It is the middle of the night and here I sit trying to understand what demons Isaac fights. Tonight a behaviour I thought idiosyncratic became a full-fledged obsession as he desperately tried to escape the one sound that seems to terrify him - the sound of someone coughing.
From the first week he came to me last August, I had noticed that he would bolt upright and run for the back door, even out of a deep sleep, if I coughed. I thought little of it, assuming perhaps the sound of someone clearing their throat was a part of his previous life in which it heralded the arrival home of someone he loved.
Not so. He is terrified of the sound of a cough. Or of my cough. And I have the flu. And when I get sick, I get a cough. A bad one.
At first, Isaac was just pacing after I went to bed. I thought he was restless because I had been at work for nine hours today - the longest I have ever left him - and then I came home and crawled into bed, so he got little fresh air and exercise.
But when the first bout of coughing started, he bolted. Straight to the back door. Pawing to get out. So I let him out, but then he wouldn't come in. Treats didn't work. The leash didn't work. So, with the philosophy of "if you can't beat 'em, join 'em" I donned my bathrobe and gumboots and wandered the yard with him at 2 AM.
And that's when I noticed - every time I coughed, he ran from me.
I finally lured him back into the house with the highly-prized liver brownies. As I sipped ginger tea, he lay beside me. And then I coughed again. And he panicked. He not only ran to the back door but immediately started tearing at the molding with his teeth in a frantic attempt to escape.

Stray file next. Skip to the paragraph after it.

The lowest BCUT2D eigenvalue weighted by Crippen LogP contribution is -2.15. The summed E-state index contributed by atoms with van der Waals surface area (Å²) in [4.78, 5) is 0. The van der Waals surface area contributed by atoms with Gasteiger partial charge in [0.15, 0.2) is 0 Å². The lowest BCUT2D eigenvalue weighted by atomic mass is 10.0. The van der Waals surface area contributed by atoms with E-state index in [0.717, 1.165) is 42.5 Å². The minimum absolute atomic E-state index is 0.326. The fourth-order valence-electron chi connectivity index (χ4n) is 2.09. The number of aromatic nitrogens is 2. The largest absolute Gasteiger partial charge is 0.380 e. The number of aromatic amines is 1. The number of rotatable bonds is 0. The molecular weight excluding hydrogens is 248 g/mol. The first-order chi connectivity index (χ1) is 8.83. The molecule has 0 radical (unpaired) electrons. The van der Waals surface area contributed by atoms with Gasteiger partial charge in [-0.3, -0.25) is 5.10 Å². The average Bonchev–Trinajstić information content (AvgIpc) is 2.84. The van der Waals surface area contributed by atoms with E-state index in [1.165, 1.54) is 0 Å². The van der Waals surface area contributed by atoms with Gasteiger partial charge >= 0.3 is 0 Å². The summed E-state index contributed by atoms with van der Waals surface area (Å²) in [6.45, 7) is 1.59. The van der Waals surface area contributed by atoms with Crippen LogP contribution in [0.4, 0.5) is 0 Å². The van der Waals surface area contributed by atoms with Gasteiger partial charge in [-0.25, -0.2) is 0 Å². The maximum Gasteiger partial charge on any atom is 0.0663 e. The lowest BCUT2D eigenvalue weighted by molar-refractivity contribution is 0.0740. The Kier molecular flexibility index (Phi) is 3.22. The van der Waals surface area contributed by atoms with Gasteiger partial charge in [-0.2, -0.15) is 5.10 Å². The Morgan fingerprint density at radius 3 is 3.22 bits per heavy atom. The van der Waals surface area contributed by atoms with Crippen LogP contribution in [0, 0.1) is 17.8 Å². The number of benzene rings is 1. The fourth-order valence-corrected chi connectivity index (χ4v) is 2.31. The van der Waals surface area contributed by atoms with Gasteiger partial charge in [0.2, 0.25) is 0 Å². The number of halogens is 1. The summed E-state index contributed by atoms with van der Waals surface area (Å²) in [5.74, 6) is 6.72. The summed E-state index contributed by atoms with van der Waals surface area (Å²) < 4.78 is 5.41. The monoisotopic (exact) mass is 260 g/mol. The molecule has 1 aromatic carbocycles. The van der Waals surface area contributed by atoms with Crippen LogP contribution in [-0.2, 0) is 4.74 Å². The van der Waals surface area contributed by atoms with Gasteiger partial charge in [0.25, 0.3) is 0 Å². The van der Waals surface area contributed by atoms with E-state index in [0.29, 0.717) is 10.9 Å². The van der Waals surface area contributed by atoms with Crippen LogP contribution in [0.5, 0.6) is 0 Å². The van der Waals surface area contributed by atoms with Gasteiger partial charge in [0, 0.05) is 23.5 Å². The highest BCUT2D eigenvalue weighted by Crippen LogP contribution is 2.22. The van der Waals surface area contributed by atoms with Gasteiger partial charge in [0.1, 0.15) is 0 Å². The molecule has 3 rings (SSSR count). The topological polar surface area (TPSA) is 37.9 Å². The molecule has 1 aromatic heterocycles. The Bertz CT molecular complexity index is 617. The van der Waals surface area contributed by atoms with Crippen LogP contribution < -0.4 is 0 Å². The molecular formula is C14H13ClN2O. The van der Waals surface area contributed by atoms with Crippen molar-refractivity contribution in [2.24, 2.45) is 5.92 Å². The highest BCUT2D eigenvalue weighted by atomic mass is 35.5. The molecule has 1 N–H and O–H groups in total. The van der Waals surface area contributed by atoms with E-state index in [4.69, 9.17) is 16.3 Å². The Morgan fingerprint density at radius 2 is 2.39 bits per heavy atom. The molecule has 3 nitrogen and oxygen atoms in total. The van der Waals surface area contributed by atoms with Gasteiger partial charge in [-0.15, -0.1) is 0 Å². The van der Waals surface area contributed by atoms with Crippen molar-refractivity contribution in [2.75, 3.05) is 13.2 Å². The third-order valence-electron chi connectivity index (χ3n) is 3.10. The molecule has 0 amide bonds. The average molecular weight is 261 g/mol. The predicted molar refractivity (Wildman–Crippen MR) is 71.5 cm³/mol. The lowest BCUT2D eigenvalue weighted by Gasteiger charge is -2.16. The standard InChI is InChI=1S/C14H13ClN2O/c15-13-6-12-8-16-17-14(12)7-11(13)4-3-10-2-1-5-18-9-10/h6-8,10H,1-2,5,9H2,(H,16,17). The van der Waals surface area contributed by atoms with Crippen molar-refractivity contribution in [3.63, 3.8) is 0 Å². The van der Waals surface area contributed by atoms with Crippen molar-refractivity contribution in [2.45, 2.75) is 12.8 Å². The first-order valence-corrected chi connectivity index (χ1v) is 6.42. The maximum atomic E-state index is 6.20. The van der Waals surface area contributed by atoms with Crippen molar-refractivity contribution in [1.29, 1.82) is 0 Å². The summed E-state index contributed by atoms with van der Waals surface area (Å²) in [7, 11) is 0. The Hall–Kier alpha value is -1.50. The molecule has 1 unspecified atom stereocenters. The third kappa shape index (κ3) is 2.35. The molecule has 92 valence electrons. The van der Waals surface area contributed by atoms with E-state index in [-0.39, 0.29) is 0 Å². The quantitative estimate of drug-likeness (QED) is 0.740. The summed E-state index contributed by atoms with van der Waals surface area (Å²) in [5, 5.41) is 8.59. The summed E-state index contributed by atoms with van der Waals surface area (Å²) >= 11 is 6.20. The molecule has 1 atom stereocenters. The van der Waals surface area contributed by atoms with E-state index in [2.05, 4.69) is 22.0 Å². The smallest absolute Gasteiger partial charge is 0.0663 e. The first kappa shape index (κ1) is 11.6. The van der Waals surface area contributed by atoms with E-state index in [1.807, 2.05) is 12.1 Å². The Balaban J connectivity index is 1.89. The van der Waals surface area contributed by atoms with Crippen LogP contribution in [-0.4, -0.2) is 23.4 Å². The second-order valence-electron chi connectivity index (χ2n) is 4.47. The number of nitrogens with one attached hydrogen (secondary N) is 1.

We have repeated the routine three times now - every time I cough, he bolts to the door and starts eating his way out. I'm hesitant to just leave him outside because (a) there are still bears around and coyotes and other dangers and (b) I realized yesterday that he could, if he wished, push his way through the bungy-corded gate to the back pasture and from there he could escape. And I haven't had time to fix that problem to my satisfaction.
So here I sit, wide awake, fretting about a dog who won't stay inside with me, checking him every five minutes, and frightening him still more when I cough again.
It's going to be a long night. It's going to be a long week. And I leave for work in four hours, so I'm just praying that I can get him inside and that he won't eat his way out of the house while I am gone.
I don't know what a coughing human once did to him, but whatever it was it haunts him still.
4:07 AM - and I just realized this means he definitely does have some hearing. He had me convinced he was a totally deaf dog when in fact he was choosing to ignore me!
MacKenzie is terrified of a thousand different sounds and sensations. We have AceVet (or however it's spelled) for the very worst episodes, but mostly we just keep her safe, as close to us as possible. I used to hope that time would heal some of her deepest hurts, and that, if we tried really hard, loved her enough, reassured her enough, she would not be so often caught in a web of sheer terror over the wind, or lightning, or things that go bump in the night. I now just hope that she is with one of the humans who love and understand her whenever a scary thing happens. My worst fear for her is that she'll be alone and afraid.